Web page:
Allow me to take you on a journey, to explore my home country and the land of my ancestors: India. When I proudly say that I am from India, know that I truly am Indian in all that I am and through more than the mere five senses. India flows through the veins leading to my heart and beyond to my very soul. The passion of India is in my DNA, inherited from my father, his father and his father’s father, passed on through the generations and spanning two centuries.
My great grandfather first forayed into showcasing India, specifically Kashmir, to the world in 1925 at the age of 17. With a two bedroom houseboat named Eagle, reflecting the abundance of the beautiful bird high above the boat’s location on Lake Dal in Srinagar, he laid the humble foundation for my family’s travel and tourism business that continues today. Houseboats came to be in an interesting manner: the Maharaja or King of Kashmir at the time decreed that foreigners were not permitted to own land in the region. The British circumvented this regulation by creating the first houseboats on Dal Lake and Nageen Lake. Houseboats in Kashmir are made of wood, stationary, moored to the land and used as homes or hotel alternatives. Many tourists were and still are attracted to Srinagar by the charm of staying on a houseboat, which provides the unique experience of living on the water in a beautifully carved cedar-paneled bedroom, with all the conveniences of a luxury hotel. At the time, the boats catered primarily to English tourists and high ranking officers who preferred summer stay in Kashmir due to its temperate weather. In 1927, he married my great-grandmother in full traditional Kashmiri style with extended family and friends. The big fat Indian wedding costs a whopping $12 Canadian. Two years later in 1929, my grandfather was born and raised on a small family houseboat next to the Eagle. As he got older he helped his father with tourists staying on the houseboat. I still remember the colorful stories he would tell me of life on the boats. With telephone calls beings very expensive if available at all in the area, tourists would send simple telegrams to my great grandfather such as:
SIR JOHN SMITH ARRIVING ON FEB TWO -(STOP)- PICK UP AT BORDER -(STOP)- 30 DAY STAY ON EAGLE HOUSEBOAT -(STOP)-
In addition to attending school, it was my grandfather’s job to read the telegrams and pick up the tourists when he was old enough. He joined the family business on a full-time basis when his father told him that he did not have the money to continue paying for his school fees: at the time approximately 20 cents Canadian. To give you an idea of why this was considered expensive, the rent of the houseboat per night including all meals and butler service was 75. Interestingly, we still have in our possession the guest books from this time period.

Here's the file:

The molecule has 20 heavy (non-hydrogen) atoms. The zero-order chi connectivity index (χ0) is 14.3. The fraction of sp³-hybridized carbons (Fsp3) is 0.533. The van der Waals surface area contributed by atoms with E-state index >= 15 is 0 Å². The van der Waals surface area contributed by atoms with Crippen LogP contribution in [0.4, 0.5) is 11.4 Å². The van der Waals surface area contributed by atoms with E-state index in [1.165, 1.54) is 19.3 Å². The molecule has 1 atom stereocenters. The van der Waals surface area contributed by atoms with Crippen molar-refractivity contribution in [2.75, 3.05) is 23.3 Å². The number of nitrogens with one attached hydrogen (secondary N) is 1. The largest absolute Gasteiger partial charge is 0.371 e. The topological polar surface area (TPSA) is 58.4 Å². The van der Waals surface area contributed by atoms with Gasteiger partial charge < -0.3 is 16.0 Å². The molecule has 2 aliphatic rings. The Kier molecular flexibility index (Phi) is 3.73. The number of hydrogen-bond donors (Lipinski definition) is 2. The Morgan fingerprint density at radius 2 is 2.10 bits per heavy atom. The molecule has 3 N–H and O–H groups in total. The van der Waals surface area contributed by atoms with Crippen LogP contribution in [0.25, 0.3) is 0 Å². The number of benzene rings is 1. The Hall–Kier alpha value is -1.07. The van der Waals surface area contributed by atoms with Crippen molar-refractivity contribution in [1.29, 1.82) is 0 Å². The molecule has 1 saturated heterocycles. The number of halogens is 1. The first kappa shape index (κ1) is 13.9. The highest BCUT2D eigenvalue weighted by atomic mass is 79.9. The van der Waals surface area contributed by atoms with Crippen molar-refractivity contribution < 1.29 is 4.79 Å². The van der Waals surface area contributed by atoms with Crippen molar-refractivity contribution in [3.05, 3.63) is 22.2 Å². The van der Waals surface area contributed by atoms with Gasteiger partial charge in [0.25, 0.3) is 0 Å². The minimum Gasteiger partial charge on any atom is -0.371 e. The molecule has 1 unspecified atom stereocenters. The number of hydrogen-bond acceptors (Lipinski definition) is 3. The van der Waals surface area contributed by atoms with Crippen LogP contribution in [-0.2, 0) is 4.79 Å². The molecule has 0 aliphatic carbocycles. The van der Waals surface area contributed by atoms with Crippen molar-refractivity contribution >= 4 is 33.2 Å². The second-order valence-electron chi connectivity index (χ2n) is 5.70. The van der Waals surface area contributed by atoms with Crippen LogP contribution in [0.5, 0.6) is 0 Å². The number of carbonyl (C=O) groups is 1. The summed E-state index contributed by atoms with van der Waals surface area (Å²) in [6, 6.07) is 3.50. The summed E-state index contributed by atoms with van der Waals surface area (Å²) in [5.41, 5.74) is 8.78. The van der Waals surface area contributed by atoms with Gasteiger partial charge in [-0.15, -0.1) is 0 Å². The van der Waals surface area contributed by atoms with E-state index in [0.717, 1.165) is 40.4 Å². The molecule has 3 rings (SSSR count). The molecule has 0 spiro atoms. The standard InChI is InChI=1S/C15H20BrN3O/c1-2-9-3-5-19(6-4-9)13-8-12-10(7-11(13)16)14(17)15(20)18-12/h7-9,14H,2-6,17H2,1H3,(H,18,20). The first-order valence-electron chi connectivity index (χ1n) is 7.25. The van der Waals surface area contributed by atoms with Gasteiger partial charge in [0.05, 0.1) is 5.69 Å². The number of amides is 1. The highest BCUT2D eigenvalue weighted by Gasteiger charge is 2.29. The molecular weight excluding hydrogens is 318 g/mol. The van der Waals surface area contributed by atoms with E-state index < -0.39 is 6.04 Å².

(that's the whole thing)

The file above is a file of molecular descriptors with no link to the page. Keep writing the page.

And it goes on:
Subsequently, my father was born in 1948 and continued in the same houseboat lifestyle as those before him. It gives me great pride that he expanded the family business in 1966 by purchasing another houseboat which he named, Maharaja Garden for 8000 rupees (about CAD $180 today). I too, in turn, grew up on the houseboat exposed to people of different cultures from around the world. I could not have asked for a better childhood nor a better informal education on how best to meet the needs of travelers. The philosophy that my father imparted to me was that each tourist is not a tourist, but rather is a guest of the family. This comes from the Indian saying, “Atithi Devo Bhava“, or a guest is like God. Over the years, we have expanded manifold with houseboats, hotels and travel/tour companies. Recently, we were the proud recipients of the National Tourism Award for inbound tourism in India. This prestigious award was presented to us by the President of India and is a moment in my career I cherish. While we have grown and many things have changed, my father’s philosophy of guests as God has and will always remain constant.
A chance meeting on a road in Delhi several years ago led me to my wife and quite literally changed my life and the place I call home is now Vancouver. Today, living in Canada with my own son, I may be far from India physically, but she runs through the veins leading to my heart. She is my passion and I can’t wait for you to see and explore India.
Nazir Karnai, President – Explore India